Green phoenix rises from the ashes as Japan shifts its focus

More than two years after an earthquake and tsunami devastated the Fukushima nuclear facility, renewables are set to take centre stage.

Tokyo Electric Power Co's crippled Fukushima Daiichi nuclear power plant in Fukushima Prefecture March. Kyodo / Reuters
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The word "Fukushima" may be synonymous with nuclear meltdowns, ghost towns and contaminated rice fields.

The north-east region of Japan, however, once famed for its green mountains and fresh vegetables, is in the midst of the most ambitious of rebranding projects: it is attempting to transform itself into a global green energy hub.

Workers will soon start building the world's biggest offshore wind farm, with 143 turbines 16km off the coast of Fukushima, while the prefecture is also due to become home to Japan's largest solar park.

These are just two of the renewable energy projects currently under way in Fukushima, with the goal of making the still nuclear-tainted region completely self-sufficient by 2040, using renewable energy sources alone.

"The national government is heavily subsidising Fukushima to invest in renewable and alternative energy," says Tomo Honda, a representative at Fukushima General Assembly for Nihonmatsu city.

"Efforts include a biomass energy experiment and solar generation panels in over 4,000 homes and offices. A smart city project is also planned. We are hoping to be able to supply 100 per cent of all electricity needs by 2040."

Such an ambitious goal perfectly captures the mood not only in Fukushima but nationwide, where a green energy revolution is in the making.

More than two years have passed since the nation was thrown into its worst post-Second World War crisis after the March 11 earthquake and tsunami disaster claimed nearly 20,000 lives - and triggered a major nuclear disaster.

Before the first tremors struck, Japan was heavily dependent on nuclear energy: 54 reactors across the country provided about 30 per cent of the nation's energy use, with a 50 per cent target in sight.

Since then, however, the nation has been forced into a nuclear U-turn. The anti-nuclear backlash among the public has been well documented, with 70 per cent of the nation reportedly against nuclear energy and weekend protests snaking regularly through Japanese cities.

Politically too, the landscape shifted - at least initially. Naoto Kan, the previous prime minister, adopted an increasingly anti-nuclear agenda, with a freeze imposed on plans to build future reactors.

But perhaps most significantly, with the reactors turned off one by one for safety checks in the months following the disaster - and currently only two reactors are back online - the disaster opened the floodgates to a boom in green energy projects.

Solar, wind, tidal, geothermal - a flurry of green energy plans, both private and public, are hitting headlines on a regular basis as they launch across the archipelago.

Luckily for Japan, a nation with an impressive track record of disaster recovery as testified by its post-war boom, it is home to some of the world's most sophisticated and pioneering energy technology.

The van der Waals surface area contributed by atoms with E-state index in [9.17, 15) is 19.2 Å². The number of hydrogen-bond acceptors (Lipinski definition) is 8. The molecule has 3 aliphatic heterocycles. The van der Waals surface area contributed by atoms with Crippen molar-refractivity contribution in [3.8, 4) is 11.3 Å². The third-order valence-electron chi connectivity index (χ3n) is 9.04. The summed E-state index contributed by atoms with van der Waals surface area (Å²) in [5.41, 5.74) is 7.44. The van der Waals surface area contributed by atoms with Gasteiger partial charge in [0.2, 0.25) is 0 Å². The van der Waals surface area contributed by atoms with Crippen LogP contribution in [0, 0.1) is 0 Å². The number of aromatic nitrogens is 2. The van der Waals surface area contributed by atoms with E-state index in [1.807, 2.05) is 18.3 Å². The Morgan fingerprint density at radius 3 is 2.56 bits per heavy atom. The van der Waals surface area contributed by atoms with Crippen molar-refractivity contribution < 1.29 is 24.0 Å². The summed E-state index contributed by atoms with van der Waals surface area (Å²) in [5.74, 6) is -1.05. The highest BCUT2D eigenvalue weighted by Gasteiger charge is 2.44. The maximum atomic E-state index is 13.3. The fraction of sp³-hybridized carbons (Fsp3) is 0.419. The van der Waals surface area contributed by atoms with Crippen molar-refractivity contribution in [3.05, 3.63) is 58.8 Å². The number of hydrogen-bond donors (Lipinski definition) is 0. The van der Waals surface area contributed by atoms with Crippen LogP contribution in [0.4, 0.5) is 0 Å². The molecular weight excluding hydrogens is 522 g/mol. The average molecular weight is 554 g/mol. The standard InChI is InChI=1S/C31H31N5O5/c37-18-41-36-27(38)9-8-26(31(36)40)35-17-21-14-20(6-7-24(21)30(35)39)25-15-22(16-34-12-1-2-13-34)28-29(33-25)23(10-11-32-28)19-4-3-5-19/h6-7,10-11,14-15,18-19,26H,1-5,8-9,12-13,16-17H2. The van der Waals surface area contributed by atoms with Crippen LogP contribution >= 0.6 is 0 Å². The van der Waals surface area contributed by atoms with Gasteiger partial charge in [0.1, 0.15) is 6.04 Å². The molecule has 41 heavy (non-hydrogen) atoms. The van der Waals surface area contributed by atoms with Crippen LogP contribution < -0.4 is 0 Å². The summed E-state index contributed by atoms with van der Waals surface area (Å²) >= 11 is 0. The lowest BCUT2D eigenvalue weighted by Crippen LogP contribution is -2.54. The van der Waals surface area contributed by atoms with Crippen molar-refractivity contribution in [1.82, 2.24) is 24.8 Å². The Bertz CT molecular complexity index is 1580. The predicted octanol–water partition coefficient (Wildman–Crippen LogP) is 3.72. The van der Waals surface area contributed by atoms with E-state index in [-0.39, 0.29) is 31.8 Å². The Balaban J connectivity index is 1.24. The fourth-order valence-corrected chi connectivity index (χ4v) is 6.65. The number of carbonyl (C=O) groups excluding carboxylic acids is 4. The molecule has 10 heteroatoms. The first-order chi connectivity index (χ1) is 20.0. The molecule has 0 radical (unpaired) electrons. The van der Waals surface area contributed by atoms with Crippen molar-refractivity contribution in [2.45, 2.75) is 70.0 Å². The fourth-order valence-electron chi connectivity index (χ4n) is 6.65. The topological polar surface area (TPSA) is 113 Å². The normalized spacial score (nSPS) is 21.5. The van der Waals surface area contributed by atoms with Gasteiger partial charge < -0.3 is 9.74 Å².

Before 2011, many companies were tapping into this by exporting overseas - as reflected in Fuji Electric's provision of all the equipment used in the world's largest single unit geothermal power station in New Zealand in 2010.

Since the disaster, however, the focus for many Japanese companies has shifted towards the domestic landscape, with a growing number of overseas companies also attracted to Japan.

New feed-in tariff laws to encourage renewable energy investment, as passed in 2011 and implemented last summer, have further fuelled the appearance of a number of high profile projects.

As a result, Japan is en route to becoming the world's largest solar market after China this year, according to Bloomberg, with solar installation projects exceeding forecasts to produce between 6.1 gigawatts and 9.4GW this year.

Current projects include the world's first hybrid wind-current generation power generation system which will be installed off Japan later this year by Mitsui Ocean Development & Engineering Company.

A string of smart-city communities is also in the pipeline, including the rebuilding of Urayasu in Chiba, which was badly damaged in the earthquake and tsunami.

A team of nine major companies, including Fujitsu, PanaHome Corp and Daiwa House, have joined forces to start creating a ¥50 billion (Dh1.81bn) high-tech urban community of the future, with about 1,000 new earthquake-proof homes, electric buses and solar power management systems.

Goldman Sachs announced this month plans to invest ¥50 million into renewable energy projects over the coming five years. The Wall Street firm also formed the Japan Renewable Energy Company unit last summer to design, plan and operate power plants using sun, wind, fuel cells and biomass fuels.

Politically, however, the nuclear agenda is not so clear-cut. Shinzo Abe, the prime minister since December, has made no secret of his pro-nuclear agenda, with experts predicting it is only a matter of time before nuclear reactors are put back on-line.

"Many private companies and NPO have tried to start renewable projects since the March 11 disaster and the passing of the Feed-in Tariffs law," says Noriaki Yamashita, a senior researcher at the Institute for Sustainable Energy Policies.

"But the new Liberal Democratic Party government has disposed of the new energy strategy made by the former government … and is trying to promote the nuclear industry again."

Such potential obstacles, however, are apparently not enough to dampen the enthusiasm of the projects currently under way - particularly those in Fukushima.

"I would like to see Fukushima as an international research and development centre for all renewable and alternative energy technology," says Mr Honda.